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Corporate Governance

Step 6- Dividend Payments

The next sensible step after evaluating the focus on share price is dividend payments. 


Investors must think of dividend payments as the coupon payments on a bond. Practically speaking, a stock is a bond with a coupon rate equal to its dividend yield. 


Dividend-paying companies tend to attract investors who are looking for a regular source of income. High-dividend paying stocks such as Coal India, ONGC, Oil India, etc are revered by Conservative investors who have a low-risk appetite & prefer safety of capital over its growth. Generally speaking, Public Sector Enterprises (PSEs) have the highest dividend yields owing to the fact that the Government of India is the major stakeholder in all these companies. Dividend receipts are a huge source of funds for welfare programs run by the Central Government. As per a CAG Report, the Government received ₹36,709 crores as dividends from more than 100 PSUs. in FY 2018-19.


It is often seen that growth companies tend to forego dividends & use the retained profits for additional investment. On the other hand, matured companies with a long track record of navigating market cycles are known for paying healthy dividends.


A lot of investors tend to think that high-dividend paying companies are an indication of shareholder-friendly management. However, this may not always be the case. It is essential to check a few things before firming up a belief about the management. High dividend payments might be a signal that the demand for the company's products has saturated. Due to the lack of demand, the company does not want to invest further in the business & concludes that dividends are a prudent way of allocating the excess cash on the company's books. Companies with more or less flattish revenues & fluctuating profits do not command high valuations. This is why so many legacy companies are constantly on the fray to remain relevant by diversifying their revenue streams.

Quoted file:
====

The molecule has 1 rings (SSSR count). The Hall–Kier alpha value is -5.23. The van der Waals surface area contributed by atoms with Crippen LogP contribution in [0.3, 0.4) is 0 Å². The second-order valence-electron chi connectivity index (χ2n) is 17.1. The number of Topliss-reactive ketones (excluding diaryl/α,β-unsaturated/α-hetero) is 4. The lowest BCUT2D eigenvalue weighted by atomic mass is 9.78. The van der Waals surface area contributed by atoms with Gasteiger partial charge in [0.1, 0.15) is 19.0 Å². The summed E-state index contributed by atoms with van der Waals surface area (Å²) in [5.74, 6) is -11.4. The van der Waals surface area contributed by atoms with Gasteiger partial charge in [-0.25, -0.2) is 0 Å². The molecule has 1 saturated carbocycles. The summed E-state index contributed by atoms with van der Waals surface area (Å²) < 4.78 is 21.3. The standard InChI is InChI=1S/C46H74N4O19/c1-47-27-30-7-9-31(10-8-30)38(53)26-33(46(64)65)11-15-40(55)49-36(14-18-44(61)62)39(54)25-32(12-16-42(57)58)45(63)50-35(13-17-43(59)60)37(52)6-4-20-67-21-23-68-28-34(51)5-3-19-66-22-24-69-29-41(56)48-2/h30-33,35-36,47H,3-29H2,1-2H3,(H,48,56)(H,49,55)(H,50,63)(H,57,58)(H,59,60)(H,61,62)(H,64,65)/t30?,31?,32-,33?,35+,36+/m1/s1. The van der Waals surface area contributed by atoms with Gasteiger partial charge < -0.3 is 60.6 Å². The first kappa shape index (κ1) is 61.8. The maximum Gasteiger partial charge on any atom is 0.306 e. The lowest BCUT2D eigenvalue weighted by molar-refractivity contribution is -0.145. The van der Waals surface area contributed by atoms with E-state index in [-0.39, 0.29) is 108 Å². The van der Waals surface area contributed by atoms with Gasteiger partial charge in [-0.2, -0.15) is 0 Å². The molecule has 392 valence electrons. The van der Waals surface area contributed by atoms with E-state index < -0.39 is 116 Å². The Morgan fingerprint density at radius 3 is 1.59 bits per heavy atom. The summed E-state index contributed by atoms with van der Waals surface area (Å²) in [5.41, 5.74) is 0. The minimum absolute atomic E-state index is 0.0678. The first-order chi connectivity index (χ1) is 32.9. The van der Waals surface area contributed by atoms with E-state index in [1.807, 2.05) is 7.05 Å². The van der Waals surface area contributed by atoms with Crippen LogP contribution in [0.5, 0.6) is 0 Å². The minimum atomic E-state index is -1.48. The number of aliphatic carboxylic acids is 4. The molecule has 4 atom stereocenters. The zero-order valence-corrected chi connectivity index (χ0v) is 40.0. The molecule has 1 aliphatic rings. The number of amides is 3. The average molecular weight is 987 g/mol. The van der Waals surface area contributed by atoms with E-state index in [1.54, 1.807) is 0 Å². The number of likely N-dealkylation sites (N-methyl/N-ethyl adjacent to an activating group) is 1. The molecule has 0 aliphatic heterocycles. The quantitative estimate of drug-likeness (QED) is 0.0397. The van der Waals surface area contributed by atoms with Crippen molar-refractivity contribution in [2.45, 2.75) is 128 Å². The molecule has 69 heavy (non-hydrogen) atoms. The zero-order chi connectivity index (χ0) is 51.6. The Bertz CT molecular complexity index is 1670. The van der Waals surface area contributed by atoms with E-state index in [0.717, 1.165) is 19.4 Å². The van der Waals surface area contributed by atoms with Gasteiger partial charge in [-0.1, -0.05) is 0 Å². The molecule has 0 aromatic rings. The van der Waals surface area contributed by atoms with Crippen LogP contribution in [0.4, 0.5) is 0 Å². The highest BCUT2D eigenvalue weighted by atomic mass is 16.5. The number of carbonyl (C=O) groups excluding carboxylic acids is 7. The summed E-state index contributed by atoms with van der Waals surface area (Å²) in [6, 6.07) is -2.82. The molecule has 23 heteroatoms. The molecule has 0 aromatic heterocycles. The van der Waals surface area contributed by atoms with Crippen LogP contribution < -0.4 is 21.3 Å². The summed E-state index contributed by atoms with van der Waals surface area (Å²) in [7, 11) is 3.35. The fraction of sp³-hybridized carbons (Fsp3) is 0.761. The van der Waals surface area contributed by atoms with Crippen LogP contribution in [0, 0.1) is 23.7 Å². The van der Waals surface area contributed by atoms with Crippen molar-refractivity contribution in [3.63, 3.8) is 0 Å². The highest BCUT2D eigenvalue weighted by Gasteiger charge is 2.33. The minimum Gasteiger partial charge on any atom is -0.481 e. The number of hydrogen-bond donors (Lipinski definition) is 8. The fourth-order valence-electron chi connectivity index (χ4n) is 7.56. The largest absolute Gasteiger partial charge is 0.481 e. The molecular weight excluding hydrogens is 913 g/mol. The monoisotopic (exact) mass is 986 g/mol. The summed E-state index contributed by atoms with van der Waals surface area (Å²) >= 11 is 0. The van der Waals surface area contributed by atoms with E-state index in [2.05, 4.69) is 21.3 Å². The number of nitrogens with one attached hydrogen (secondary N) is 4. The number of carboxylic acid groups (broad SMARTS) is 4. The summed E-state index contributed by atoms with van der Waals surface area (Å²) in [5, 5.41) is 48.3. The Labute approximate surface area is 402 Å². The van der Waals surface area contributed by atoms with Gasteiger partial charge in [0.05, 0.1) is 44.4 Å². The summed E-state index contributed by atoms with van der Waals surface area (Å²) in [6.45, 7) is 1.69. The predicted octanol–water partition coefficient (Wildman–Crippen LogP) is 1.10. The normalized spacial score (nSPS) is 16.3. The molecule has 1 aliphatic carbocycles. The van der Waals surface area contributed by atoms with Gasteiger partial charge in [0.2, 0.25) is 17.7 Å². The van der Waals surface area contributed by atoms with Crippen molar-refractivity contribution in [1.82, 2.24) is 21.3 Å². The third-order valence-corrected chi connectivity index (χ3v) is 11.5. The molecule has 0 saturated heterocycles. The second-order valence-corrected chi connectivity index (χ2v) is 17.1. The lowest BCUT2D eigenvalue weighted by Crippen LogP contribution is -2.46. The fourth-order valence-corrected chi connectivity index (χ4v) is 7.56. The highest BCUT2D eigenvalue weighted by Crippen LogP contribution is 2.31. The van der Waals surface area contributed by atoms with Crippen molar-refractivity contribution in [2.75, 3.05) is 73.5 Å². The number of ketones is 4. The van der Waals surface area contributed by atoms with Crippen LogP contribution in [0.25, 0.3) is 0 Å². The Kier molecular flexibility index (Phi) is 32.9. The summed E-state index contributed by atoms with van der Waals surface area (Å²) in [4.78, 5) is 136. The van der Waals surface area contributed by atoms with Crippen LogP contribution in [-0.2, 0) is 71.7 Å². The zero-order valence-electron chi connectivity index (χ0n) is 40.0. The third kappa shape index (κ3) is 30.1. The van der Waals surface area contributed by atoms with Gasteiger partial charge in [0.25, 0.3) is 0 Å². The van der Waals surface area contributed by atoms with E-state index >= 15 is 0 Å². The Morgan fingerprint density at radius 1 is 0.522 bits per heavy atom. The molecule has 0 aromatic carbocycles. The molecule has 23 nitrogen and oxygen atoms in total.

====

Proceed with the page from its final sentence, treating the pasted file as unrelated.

The management must make some tough calls on dividend payout if the company is struggling as the earnings might not be enough to distribute. Such news is perceived very negatively by the markets & leads to huge sell-ofs as sticky investors tend to look for other sources of passive income. For instance, Royal Dutch Shell, a global energy giant with a market cap in excess of $100 billion slashed its dividend payments in 2020 for the first time since World War II with a view to conserve cash on account of the pandemic-induced slowdown in Oil demand. The stock slumped 8.2% on this newsbreak.


As battered as the earnings profile may look, some companies lack the courage to cut dividends due to the pressure of the promoter group. Public reputation is also at stake for high-dividend paying companies as markets might suggest a signal that all's not well within the company. In order to avoid these situations, the management might engage in financial shenanigans & continue with regular dividend payments to conceal the actual state of affairs. 
It is crucial for Investors to assess that a company is paying dividends from it's free cash flow(FCF).